A two-day Scottish and Indian wedding celebration at Glasgow City Chambers and Om Hindu Mandir


“Since meeting up to finalise our new home in May 2019, I hadn’t seen Vishal in person, only through Facetime.

Words can’t express how excited I was feeling to finally see him,” remembers Nina.

The couple met earlier that year – “thanks to today’s technology, we both went fishing and found our catch of the day” – and after six months of long-distance dating (Nina was in Leicester; Vishal in Scotland) they knew they wanted to take their relationship further.

Covid got in the way, of course, but eventually they couldn’t face any more time apart.

They set two dates for June 2021 – one for a civil ceremony and the other for a traditional Indian wedding celebration.

Of course, that meant two dresses!

“I wanted a white dress for the civil ceremony so I tried different styles to see what would suit my shape,” explains Nina.

“It was so tricky to choose but ‘The One’ fitted like a glove, showing curves in all the right places.

For the Indian wedding I wanted a pastel theme.

After visiting the second shop, I placed the pale golden Indian lehnga before me and looked in the mirror.

It too was ‘The One’.”

The couple incorporated as many DIY elements as possible into their wedding.

The night before the wedding, Nina’s cousin created her bouquet and the bride’s mum made the buttonholes, including a special one for Vishal.

On the day, the pair’s family decorated their vehicles and became chauffeurs whilst Nina bravely did her own hair and make-up for both ceremonies.

“I followed tutorials for advice and did a practice run the night before. It was the perfect romantic glow.”

The first look – in a long time!

With just ten guests including the bride and groom – “Not just because of the pandemic but because we wanted an intimate wedding” – their civil ceremony took place at 23 Montrose Street.

Exhilarated, animated and energised, Nina walked down the aisle to At Last by Etta James.

“Vishal was waiting for me in full Scottish attire.

Seeing him for the first time in months, I was smiling from ear to ear.”

After the “short, sweet and intimate” ceremony it was on to The Ivy where more guests joined for a celebratory lunch.

Then with happy bellies, the couple went their separate ways to do some final Indian wedding prep.

Beautiful traditions

The following day, fifty guests joined the couple at the bright, vibrant Om Hindu Mandir as they were blessed and married in the traditional Indian way.

Vishal arrived wearing a Sehra, a headdress that wards off the ‘evil eye’ and prevents the groom seeing his bride pre-ceremony.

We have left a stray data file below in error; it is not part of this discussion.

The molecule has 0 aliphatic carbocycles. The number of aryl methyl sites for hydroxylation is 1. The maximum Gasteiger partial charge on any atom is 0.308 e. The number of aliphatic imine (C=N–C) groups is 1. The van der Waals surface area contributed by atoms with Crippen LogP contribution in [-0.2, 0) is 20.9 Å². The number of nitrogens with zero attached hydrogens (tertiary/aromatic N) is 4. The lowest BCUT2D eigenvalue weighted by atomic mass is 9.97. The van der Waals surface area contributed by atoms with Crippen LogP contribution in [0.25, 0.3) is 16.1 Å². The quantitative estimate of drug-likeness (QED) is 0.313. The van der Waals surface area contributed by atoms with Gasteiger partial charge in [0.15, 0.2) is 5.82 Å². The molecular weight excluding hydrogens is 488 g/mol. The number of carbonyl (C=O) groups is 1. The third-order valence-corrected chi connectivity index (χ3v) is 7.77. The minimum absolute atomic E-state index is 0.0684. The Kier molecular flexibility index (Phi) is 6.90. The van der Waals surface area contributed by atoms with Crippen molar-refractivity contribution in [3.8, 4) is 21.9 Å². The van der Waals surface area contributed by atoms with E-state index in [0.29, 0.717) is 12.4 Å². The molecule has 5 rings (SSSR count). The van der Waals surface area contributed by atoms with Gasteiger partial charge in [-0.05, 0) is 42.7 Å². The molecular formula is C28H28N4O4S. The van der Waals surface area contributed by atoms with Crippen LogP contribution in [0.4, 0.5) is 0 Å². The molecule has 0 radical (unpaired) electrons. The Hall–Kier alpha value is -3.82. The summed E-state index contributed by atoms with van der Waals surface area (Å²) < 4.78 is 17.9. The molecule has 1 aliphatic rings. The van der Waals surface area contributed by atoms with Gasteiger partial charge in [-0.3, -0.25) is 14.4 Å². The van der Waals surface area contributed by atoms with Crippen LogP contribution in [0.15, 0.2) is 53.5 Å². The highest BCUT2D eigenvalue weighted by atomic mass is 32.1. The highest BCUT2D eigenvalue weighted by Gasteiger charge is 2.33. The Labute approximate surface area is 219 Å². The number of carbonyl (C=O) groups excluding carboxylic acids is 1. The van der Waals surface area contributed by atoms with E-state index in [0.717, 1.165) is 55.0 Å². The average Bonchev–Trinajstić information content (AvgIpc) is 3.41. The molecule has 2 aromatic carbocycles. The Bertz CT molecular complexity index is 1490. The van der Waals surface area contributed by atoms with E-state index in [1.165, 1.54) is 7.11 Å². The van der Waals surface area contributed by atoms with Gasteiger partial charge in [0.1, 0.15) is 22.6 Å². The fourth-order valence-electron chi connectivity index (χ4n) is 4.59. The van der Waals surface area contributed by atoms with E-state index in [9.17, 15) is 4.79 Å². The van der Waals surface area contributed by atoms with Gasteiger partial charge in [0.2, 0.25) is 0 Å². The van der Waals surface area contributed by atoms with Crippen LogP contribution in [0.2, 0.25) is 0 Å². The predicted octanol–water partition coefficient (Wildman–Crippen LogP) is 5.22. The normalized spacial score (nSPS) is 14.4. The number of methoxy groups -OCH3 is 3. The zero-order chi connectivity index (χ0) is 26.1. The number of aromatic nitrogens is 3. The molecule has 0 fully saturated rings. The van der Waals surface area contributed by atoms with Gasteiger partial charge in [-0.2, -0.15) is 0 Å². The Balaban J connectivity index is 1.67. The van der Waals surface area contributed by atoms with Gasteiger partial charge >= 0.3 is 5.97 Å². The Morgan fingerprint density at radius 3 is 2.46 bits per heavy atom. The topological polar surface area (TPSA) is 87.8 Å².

Nina’s mum marked Vishal’s head with kumkum, a red powder, and he broke the sampan (a small clay pot), symbolising a willingness to overcome any obstacles they may face.

Once Nina arrived, the happy couple exchanged beautiful rose garlands – a ritual known as ‘Jaimala’ that shows their acceptance of one another – and the meaningful Hindu traditions continued.

The priest began the ‘Angi Puja’, igniting the fire and welcoming the fire God, before they began the ‘Mangalfhera’ (circling the sacred fire) in prep for their vows.

Then, as husband and wife, it was time for the ‘Sapta Pada’.

“This is the most important ritual of the whole ceremony,” explains Nina.

“Hindu philosophy says if two people walk seven steps together they become lifelong friends. Each of our steps signified a different aspect of marriage we hope to uphold together.”

Afterwards, it was on to The Regent Brasserie for a delicious array of starters, mains and desserts.

“This venue was chosen by Rishi, Vishal’s brother who has personally catered for many events.

He was the perfect man to decide on the menu and chose a fantastic banquet to suit every palate.”

The couple opted for a tower of individual sponge cakes, which meant Nina and Vishal could pick a selection of their favourite flavours – and ensure some were gluten-free and vegan.

Covid restrictions meant there was no DJ, dance floor or outside entertainment.

But for Nina that didn’t matter as they had each other.

“Both families enjoyed eating, talking and drinking without face masks on.

It was magical, electric and loud!”

The highlight of her night, however, was Vishal’s speech.

“He’s very reserved and avoiding public speaking is his forte. But not that evening. He surprised all of our guests and really rose to the occasion,” she smiles.

In the Name of Love Photography - Nina and Vishal

Having just celebrated their first wedding anniversary, Nina is definitely an advocate for married life!

“Being married feels fantastic,” she says. “I’d recommend it to everybody.”

In the Name of Love Photography - Nina and Vishal

Photographer’s Credits

These photos were taken and supplied by In the Name of Love Photography

“Nina and Vishal got in touch with me two weeks before their special day. From the start of our conversation, I knew it going to be a fantastic day! It was my first Asian wedding and what a fantastic experience I had. I was so impressed how energetic, colourful, happy, and family-orientated the ceremony was. I really
loved being their wedding photographer and capturing all the happy vibes.”